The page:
Jeremy Silman sets up instructive positions on the chess board and plays them against his students in order to see how they would handle the position at hand.
His students have to think aloud so that Silman can detect the key problems in their chess understanding which hold them back from performing a lot better.
In terms of our courses at iChess, IM Anna Rudolf provides fantastic lessons on the transition from beginner to intermediate level in her ‘Master Method’.
Mark Dvoretsky’s “Analytical Manual: Practical Training for the Ambitious Chess Player” is extremely difficult, but certainly worth taking the time to work through.
If you’re already a very strong Player (2100+ ELO) and want to improve up to master level, you can take a closer look at the series “Grandmaster Preparation” by Quality Chess. Jacob Aagaard’s books “Attack and Defence” or “Strategic Play” are excellent to improve your middlegame strategy.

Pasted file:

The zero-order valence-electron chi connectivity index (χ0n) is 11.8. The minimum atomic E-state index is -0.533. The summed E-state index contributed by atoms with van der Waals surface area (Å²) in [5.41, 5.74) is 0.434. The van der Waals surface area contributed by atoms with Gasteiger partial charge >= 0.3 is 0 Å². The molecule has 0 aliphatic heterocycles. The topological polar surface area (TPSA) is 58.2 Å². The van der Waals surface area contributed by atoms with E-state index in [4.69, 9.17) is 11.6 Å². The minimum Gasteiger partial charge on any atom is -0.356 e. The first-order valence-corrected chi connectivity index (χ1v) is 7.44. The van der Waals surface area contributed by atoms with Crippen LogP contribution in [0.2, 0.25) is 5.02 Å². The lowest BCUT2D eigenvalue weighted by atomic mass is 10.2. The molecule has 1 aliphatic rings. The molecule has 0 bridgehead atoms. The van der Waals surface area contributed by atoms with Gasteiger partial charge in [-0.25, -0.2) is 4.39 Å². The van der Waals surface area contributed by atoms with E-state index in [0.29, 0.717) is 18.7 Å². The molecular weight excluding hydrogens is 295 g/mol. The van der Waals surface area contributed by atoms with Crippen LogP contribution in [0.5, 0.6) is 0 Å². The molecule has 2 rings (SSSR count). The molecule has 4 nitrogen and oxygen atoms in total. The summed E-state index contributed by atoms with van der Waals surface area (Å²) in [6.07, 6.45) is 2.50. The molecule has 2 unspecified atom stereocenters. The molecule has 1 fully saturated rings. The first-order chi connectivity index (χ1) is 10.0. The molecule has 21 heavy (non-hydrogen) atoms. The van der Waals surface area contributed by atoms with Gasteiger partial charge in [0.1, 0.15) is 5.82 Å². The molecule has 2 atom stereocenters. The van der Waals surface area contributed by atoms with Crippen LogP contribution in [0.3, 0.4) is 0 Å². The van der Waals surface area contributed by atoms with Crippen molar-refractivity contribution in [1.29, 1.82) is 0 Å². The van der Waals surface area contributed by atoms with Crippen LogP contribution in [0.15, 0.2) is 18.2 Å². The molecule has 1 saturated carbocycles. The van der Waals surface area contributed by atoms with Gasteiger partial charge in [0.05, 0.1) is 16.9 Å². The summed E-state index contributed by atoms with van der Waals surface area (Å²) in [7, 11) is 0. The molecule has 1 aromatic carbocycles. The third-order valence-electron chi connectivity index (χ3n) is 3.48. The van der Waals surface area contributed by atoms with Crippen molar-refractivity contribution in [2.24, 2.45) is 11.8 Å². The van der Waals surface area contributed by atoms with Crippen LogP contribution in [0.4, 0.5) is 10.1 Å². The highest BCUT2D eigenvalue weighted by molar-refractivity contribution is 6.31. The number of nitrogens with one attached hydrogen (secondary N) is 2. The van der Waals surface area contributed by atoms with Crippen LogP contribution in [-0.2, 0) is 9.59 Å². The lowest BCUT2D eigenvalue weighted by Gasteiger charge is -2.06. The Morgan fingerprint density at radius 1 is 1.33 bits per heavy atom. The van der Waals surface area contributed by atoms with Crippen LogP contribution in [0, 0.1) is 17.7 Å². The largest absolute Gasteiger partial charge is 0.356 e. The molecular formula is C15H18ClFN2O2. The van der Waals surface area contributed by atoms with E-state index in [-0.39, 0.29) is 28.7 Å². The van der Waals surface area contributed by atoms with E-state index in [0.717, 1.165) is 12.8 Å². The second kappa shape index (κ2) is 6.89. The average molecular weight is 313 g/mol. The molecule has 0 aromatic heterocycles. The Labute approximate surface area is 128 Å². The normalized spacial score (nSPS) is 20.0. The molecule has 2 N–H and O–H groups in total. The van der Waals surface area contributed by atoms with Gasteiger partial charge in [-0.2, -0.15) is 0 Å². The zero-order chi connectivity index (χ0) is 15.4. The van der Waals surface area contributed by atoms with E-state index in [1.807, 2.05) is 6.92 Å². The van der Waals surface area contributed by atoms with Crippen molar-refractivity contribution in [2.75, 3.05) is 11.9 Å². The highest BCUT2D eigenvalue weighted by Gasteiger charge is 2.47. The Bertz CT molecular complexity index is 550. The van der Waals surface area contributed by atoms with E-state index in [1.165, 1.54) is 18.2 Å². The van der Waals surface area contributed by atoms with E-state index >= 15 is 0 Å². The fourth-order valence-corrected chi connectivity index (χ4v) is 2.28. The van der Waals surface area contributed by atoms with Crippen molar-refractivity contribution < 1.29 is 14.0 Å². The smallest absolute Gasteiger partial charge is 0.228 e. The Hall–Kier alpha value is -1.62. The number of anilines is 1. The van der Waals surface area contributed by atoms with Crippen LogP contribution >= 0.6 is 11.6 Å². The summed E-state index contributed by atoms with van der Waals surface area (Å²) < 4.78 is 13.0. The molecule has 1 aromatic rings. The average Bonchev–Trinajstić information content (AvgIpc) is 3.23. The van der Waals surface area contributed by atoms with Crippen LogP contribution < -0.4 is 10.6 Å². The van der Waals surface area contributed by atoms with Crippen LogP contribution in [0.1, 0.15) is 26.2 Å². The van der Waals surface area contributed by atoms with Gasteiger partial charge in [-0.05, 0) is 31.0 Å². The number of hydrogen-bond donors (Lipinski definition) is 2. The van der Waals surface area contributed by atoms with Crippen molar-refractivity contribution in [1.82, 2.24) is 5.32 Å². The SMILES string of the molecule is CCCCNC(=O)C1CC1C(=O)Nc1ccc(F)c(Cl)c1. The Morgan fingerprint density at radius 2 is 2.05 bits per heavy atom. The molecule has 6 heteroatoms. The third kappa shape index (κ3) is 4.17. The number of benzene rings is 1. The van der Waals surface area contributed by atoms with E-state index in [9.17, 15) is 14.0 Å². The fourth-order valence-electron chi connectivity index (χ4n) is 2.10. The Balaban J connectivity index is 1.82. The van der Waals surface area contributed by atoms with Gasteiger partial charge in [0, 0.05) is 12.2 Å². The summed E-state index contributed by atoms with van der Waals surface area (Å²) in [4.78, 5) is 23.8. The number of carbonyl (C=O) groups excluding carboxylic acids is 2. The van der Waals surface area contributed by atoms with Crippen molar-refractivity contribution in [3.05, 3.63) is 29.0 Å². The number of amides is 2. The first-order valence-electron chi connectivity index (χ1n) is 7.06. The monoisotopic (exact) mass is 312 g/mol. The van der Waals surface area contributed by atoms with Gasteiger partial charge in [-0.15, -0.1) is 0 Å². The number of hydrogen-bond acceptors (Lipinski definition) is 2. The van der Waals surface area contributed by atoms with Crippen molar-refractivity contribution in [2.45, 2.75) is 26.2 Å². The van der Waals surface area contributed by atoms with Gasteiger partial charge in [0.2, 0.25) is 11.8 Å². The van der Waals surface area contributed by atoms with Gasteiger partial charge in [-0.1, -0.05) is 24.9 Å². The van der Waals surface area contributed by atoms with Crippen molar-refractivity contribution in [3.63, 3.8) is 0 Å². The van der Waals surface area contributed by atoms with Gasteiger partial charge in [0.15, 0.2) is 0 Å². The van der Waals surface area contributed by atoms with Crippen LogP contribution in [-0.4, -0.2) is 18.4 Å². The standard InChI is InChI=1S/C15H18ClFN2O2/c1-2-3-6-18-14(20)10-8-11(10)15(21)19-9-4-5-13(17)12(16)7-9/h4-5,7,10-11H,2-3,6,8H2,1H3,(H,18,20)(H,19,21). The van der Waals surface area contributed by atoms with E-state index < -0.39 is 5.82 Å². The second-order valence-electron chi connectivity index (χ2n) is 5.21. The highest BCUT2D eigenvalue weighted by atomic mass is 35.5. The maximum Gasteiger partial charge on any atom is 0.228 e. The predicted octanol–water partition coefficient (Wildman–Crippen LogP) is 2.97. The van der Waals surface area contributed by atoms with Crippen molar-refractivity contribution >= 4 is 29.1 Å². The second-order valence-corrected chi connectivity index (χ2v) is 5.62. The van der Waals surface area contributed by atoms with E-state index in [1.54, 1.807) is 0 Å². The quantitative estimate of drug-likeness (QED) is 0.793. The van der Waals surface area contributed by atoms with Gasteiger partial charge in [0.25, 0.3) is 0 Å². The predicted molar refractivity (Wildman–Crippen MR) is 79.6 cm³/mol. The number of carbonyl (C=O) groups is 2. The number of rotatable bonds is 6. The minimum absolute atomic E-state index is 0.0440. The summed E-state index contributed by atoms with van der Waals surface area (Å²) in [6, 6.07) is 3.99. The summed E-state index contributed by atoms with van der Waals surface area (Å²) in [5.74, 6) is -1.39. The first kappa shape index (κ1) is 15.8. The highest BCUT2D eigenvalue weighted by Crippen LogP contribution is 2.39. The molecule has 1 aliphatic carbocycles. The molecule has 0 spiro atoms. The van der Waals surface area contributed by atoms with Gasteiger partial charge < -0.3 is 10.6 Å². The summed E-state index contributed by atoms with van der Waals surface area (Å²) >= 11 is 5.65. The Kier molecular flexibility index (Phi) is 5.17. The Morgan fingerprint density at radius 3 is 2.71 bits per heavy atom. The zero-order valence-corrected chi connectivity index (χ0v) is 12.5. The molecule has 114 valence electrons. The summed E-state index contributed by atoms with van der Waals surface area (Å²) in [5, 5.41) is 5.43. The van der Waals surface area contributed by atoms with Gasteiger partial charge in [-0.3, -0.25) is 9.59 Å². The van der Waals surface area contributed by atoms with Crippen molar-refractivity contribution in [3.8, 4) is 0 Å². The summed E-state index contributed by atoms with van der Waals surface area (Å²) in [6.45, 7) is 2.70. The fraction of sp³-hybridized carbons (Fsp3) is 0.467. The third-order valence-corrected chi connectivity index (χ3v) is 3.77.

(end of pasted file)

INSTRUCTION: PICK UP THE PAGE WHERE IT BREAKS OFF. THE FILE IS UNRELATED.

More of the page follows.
They contain plenty of well-chosen exercises as well as helpful explanations to become a stronger chess player. A little warning in advance – these books are not bedtime reading and you need to put a lot of work into it. But if you’re willing to do the work, your effort will definitely be rewarded.
Best Books for Chess Endgame
Beginners and Intermediate Players
The endgame chess book “Fundamental Chess Endings” by Mueller and Lamprecht is an extensive endgame manual that is excellent for beginners.
For more advanced players, Mark Dvoretsky’s “Endgame Manual” is absolutely incredible. When you are serious about improving your endgame skills, Dvoretsky’s Endgame Manual is the right book for you.
Mark Dvoretsky was one of the best known and most respected chess trainers in the world until he sadly passed away in 2016. With his “Endgame Bible”, Mark Dvoretsky has produced a comprehensive work on the endgame which is directed to chess players of all levels.